This morning one was bruised among the whole,
turned brown between the gold. To leave it there
would threaten smoother skins. I cleared the bowl
and put the perfects somewhere dry, the pear
still in my hand a spotted sun. His feet,
work-cracked, sounded on stairs. He saw it there.
As someone well acquainted with the sweet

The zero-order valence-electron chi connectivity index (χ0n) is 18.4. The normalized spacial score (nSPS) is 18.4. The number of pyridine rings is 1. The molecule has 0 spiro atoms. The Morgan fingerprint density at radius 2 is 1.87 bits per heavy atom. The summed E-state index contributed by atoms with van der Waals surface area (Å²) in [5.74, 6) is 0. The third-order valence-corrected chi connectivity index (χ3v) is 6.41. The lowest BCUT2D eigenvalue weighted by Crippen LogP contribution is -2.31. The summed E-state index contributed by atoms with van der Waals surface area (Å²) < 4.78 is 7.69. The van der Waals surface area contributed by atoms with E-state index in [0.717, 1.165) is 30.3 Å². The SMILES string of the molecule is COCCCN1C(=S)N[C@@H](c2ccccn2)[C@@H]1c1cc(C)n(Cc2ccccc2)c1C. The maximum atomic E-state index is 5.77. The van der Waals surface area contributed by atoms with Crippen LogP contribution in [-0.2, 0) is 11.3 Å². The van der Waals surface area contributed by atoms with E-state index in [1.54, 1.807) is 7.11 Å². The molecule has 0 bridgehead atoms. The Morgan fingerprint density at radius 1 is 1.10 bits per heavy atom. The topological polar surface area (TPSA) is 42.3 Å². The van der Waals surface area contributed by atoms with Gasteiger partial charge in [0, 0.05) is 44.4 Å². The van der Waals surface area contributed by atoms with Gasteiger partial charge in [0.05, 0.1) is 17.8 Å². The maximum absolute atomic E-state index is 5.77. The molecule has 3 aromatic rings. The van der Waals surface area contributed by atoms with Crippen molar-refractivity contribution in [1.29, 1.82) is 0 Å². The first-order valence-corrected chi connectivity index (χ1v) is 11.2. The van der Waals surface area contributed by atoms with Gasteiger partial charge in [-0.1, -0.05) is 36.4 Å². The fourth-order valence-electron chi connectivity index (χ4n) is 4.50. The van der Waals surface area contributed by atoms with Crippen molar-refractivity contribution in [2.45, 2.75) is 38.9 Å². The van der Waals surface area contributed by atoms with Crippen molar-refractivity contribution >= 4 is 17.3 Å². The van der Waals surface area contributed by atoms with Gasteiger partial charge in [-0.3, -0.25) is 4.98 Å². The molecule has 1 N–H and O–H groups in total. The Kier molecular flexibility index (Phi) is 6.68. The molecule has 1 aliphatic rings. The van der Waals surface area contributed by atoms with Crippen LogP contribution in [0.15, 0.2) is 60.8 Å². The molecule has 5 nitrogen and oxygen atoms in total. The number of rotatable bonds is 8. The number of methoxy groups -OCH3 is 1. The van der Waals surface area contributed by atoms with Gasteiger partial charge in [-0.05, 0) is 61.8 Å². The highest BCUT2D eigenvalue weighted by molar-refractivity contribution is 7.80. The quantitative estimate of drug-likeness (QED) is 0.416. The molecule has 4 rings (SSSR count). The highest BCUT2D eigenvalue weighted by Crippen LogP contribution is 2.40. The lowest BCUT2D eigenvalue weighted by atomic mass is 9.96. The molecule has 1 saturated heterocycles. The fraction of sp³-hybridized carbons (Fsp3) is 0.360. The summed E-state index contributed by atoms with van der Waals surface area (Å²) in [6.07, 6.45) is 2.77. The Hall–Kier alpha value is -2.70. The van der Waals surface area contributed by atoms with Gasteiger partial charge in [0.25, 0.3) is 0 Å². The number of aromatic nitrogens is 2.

fragility of pears, he found a frown
and then a knife to salvage still-good meat.
He carved along the yellow turning brown
and let the curling peel spill from the blade –
a moist release, a spiral falling down
to soak newspaper ads. We watched the fade
of juice between the gray and white, the tart
bite of the syrup cutting words. He stayed
and ate the pear in peelings to the heart,
and saved for last the bruise, the sweetest part.